Feedback, and finding harmony through Discord.

I think I’m going to start putting at least one random thing into each of my blog posts. In this case, I’ll use something I found while searching for a public domain image of a meeting.


I hope you enjoyed that. In either case, on with the post!

I go along to a few writing groups in my city. They’re good chances to meet likeminded people, and talk about the creative writing process. Sometimes, we also share our writing, and give and receive feedback. Which brings me to this post’s title. Did you notice I capitalised the D in Discord? That’s because I’m actually referring to some neat software.

I don’t go to writing meetups nearly as often as I’d like. This is because I’m often working when they happen. Being a musician means that I work unusual hours, and that my working week can change at short notice. Also, some other writers work in my city, but they live further afield, meaning it’s rare for all of us to be in the same time at the same place. This is where Discord comes in. It’s a free voice and text app, primarily designed for online gaming. However, a friend at a group that formed around NaNoWriMo suggested using it to do an online critique session.

We’d been discussing meeting to give and receive feedback on our writing, but we were struggling to nail down a mutually convenient time. Nothing quite seemed to work for everyone. A lot of this was down to travel time. It’s no good being free for 2 hours if it takes almost an hour each way to get to and from a meeting. Then, someone suggested doing the critiquing online. We decided to give it a go. Without factoring in travel time, it was much easier to arrange a date that worked. We downloaded Discord, exchanged writing beforehand, and then we tried it out.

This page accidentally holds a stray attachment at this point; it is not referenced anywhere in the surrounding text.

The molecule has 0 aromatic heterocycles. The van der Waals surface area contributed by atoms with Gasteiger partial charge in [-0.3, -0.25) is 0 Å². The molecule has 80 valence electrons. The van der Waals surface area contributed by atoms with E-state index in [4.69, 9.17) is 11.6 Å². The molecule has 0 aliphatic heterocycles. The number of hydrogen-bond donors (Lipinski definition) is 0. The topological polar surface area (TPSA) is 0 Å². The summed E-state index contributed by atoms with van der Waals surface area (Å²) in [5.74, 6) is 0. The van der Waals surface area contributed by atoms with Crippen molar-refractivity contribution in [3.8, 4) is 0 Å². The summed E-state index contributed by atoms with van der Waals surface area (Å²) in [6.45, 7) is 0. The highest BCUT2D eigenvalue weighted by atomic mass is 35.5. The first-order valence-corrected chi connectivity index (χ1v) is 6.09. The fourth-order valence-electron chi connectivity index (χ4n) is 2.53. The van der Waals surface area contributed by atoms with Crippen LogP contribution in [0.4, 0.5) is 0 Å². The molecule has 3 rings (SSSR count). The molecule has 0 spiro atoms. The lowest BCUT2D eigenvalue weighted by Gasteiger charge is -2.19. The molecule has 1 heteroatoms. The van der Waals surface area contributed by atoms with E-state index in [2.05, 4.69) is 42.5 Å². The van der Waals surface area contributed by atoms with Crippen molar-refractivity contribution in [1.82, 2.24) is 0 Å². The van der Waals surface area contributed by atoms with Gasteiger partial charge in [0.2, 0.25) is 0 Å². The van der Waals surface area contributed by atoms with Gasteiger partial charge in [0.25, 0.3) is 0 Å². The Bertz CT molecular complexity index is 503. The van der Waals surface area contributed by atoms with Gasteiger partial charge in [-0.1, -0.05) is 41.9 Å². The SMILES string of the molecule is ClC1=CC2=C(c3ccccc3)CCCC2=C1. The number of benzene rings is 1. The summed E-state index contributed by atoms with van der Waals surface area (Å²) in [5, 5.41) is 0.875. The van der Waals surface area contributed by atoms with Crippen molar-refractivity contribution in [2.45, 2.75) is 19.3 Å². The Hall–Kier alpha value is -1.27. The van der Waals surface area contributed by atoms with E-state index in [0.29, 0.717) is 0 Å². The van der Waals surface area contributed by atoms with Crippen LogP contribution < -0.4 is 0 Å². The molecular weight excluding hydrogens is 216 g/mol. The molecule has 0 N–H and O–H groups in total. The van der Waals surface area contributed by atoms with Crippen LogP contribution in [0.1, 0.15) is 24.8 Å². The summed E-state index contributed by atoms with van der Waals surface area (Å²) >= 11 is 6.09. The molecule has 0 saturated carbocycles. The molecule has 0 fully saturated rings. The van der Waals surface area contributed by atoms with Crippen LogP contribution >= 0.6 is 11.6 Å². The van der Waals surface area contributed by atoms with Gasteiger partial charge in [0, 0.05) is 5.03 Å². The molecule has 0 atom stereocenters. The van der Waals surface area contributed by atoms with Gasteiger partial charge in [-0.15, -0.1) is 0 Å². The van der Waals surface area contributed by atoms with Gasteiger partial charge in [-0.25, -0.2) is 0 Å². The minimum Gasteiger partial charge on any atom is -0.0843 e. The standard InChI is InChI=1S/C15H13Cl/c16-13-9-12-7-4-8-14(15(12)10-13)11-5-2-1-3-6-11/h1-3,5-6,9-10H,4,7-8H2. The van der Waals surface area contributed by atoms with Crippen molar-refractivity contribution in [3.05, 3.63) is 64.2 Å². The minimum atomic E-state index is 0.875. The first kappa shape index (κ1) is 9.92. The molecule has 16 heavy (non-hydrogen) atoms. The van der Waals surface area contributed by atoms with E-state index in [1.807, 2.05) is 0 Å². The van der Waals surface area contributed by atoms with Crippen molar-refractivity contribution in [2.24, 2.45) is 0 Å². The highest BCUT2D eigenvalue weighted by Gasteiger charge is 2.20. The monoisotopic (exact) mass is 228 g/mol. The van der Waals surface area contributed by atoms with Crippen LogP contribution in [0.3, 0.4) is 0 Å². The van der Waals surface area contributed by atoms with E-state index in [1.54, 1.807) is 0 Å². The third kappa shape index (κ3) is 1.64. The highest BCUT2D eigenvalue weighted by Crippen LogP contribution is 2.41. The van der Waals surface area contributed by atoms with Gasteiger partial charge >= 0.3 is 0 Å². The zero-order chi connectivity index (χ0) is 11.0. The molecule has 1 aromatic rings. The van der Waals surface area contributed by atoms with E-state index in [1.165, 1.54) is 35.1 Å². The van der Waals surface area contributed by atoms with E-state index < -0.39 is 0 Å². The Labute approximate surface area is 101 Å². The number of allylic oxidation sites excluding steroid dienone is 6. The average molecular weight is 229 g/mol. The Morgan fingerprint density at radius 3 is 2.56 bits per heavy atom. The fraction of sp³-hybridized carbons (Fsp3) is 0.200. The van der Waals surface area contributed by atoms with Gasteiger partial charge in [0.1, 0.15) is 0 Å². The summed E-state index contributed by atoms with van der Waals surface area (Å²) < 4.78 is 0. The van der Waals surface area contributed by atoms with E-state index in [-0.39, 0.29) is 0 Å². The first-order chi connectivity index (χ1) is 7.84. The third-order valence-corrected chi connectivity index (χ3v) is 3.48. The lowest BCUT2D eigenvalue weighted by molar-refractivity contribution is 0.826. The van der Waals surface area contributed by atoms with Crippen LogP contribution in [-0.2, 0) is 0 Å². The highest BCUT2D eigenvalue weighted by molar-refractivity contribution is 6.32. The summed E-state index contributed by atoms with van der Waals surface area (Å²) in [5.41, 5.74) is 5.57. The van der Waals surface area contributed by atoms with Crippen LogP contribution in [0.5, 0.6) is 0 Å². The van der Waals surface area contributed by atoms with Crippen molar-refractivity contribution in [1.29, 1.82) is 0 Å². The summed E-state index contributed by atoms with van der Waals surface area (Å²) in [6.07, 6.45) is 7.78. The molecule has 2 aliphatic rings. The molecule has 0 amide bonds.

I’ve got to say, I was surprised how well it worked. Discord was simple to use, and most importantly, the connection remained stable for the whole 2 hours we discussed writing. As well as catering for microphones, there’s a text function, so you can type to other ‘attendees’ if you’d rather not use a mic. I know there’s other software like Skype that does the same sort of thing, but last time I checked, you had to pay if you wanted to do conference calls. There’s no such constraint with Discord. I was really impressed, especially considering the software’s free.

So next time you’re arranging a critique session and struggling with time constraints, it might be worth considering moving the feedback online.

Thanks for reading, and I hope the writing’s going well!

Featured image and random sheep image used courtesy of pixabay.


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